ManOfTheCenturyMovie News Amazon Prime Video Already Has a Leg Up on Netflix and Disney+ in the Ad Game

Amazon Prime Video Already Has a Leg Up on Netflix and Disney+ in the Ad Game



Amazon Prime Video will enter the ad space in early 2024. Except, in some ways, it has been there for a while now. And because of that, it already has a leg up on Disney — and definitely on Netflix.

FAST service Amazon Freevee has been selling video ads for years already, even before the former IMDb TV (launched January 2019) rebranded in April 2022. And Prime Video already had commercials during its “Thursday Night Football” games and awards shows; it also runs marketing ads for (Prime Video) series ahead of other (Prime Video) series and movies.

Amazon the company has been in advertising for considerably longer. (Amazon Ads has been around since the mid-2000s.) That branch of the business has been taking off as of late.

The Amazon advertising services group recorded $10.7 billion in ad sales from April to June 2023, up 22 percent from the same quarter in 2022. Ad sales represented 8 percent of the company’s total Q2 revenue — $134.4 billion, up 11 percent year to year — and it grew at double the overall rate. (Amazon’s advertising services sells sponsored ads, display ads, and video advertising to sellers, vendors, publishers, authors, and others.)

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Amazon Wants Everyone to Watch Prime Video with Ads

As part of the same earnings report, Amazon CEO Andy Jassy said the company is “continuing to see strong demand for our advertising services as the team keeps innovating for brands, including the ramp up for ‘Thursday Night Football’ with the ability for advertisers to tailor their spots by audience and create interactive experiences for consumers.”

Also during the quarter, Amazon became Pinterest’s first partner for third-party ads, announced new FAST service Fire TV Channels, which specializes in short-form content in the news, sports, music videos, entertainment, food and cooking, video games, and travel categories, and AI to help advertisers reach “previously unaddressable audiences,” in the company’s words.

Jassy then teased: “We remain excited about what lies ahead for customers and the company.” The Prime Video-with-ads announcement came a month and a half later.

There is still more reason for Jassy’s current excitement. The largest single quarter of Amazon’s recent ad-sales growth (on a percentage basis) came in Q3 last year (+30%). The third quarter for this year ends on Saturday.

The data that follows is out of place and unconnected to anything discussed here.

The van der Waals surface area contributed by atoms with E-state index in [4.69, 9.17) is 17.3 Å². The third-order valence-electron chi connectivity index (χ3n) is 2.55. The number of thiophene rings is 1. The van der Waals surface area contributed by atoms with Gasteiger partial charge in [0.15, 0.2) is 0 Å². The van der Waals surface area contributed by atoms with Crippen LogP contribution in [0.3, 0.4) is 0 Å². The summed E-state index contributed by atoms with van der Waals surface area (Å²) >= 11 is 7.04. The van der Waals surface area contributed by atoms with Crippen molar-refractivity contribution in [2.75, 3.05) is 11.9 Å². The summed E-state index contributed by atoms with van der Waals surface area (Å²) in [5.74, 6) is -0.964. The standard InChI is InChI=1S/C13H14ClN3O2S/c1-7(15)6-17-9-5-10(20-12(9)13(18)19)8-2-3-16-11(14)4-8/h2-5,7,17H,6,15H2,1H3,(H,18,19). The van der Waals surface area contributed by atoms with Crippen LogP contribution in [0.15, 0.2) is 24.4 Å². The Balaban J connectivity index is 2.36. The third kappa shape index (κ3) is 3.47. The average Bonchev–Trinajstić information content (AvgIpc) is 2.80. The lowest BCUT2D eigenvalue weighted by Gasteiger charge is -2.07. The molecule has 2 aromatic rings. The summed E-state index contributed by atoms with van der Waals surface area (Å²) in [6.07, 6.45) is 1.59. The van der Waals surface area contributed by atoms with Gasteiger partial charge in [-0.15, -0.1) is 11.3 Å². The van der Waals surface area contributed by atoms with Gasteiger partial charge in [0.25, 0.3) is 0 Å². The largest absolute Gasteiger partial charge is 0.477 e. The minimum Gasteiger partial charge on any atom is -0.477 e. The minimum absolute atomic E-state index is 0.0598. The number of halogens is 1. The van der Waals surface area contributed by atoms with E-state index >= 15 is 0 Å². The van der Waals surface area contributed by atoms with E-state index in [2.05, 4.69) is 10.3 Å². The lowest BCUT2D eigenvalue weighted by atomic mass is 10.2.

No wonder Amazon Prime Video isn’t having you opt in to its ads; it’s instead making you opt out (and pay an extra $2.99 to remain commercial-free).

Never Have I Ever. (L to R) Michael Cimino as Ethan, Maitreyi Ramakrishnan as Devi in episode 404 of Never Have I Ever. Cr. Courtesy Of Netflix © 2023
Michael Cimino as Ethan, Maitreyi Ramakrishnan as Devi in episode 404 of “Never Have I Ever”Courtesy Of Netflix

Perhaps Netflix should have done the same. After all, it is no secret that Netflix with Ads generates more ARM (average revenue/member in Netflix parlance, usually referred to as ARPU — average revenue per user) than the pricier ad-free Netflix.

Netflix posted $8.2 billion in total revenue last quarter; the company does not currently break out its ad-sales revenue. Netflix’s ads are still being sold through a partnership with Microsoft, which means the revenue is split two ways. (Terms of the deal are not disclosed.)

Unlike Amazon’s overall ad haul, Netflix’s advertising revenue wouldn’t be of particular materiality. Netflix with Ads is less than a year old, and it got off to a slow start. As of May, the company said it had “signed up” about 5 million subscribers to its ad-supported tier. In July, research firm Antenna estimated that just over 3 percent of Netflix’s U.S. subscribers are on its ad-supported plan. In August, Ad Week reported Netflix had 10 million monthly active users (not necessarily subscribers) on its advertising tier.

Netflix executives wrote in the company’s July 19 letter to shareholders: “We’re confident that over time we can develop advertising into a multi-billion-dollar incremental revenue stream.”

Media analysts agree, though “over time” is the key phrase there, and exactly how many billions remains to be seen (and is regularly debated among the Wall Street types).

Disney has been in the advertising game for decades via ABC (and later, cable) so there’s no split happening here. While Disney+ may be new to ads (it launched December 8 in the U.S.), Disney’s direct-to-consumer business is not. Hulu, which Disney has been a part of since the beginning and the controlling partner of since 2019, was born with ad breaks. Disney should own Hulu 100 percent before the end of the year.

Still, Disney’s advertising prowess pales in comparison to Amazon’s — because, well, everyone’s does. (Disney’s total revenue for the June quarter was $22.3 billion; it does not break out advertising sales in financial reports.)

We’re not the only ones to have this thought. Our friend Colin Dixon over at Nscreenmedia sees the same disparity between Amazon and the other streaming heavyweights. In our conversation, Dixon could not overemphasize enough the humongous advantage Amazon Prime Video advertising services has from what he called your “massive amount” of Amazon.com purchase history. (And ours too.)

With that e-retail data in hand, no one in the world can target ads quite like Amazon the overall company can. What’s better — and what advertisers “absolutely crave,” in Colin’s words — is Amazon’s ability to demonstrate that one’s exposure to a Prime Video ad led directly to a purchase.

The future of video advertising is now. Well, technically it’s “early 2024.”

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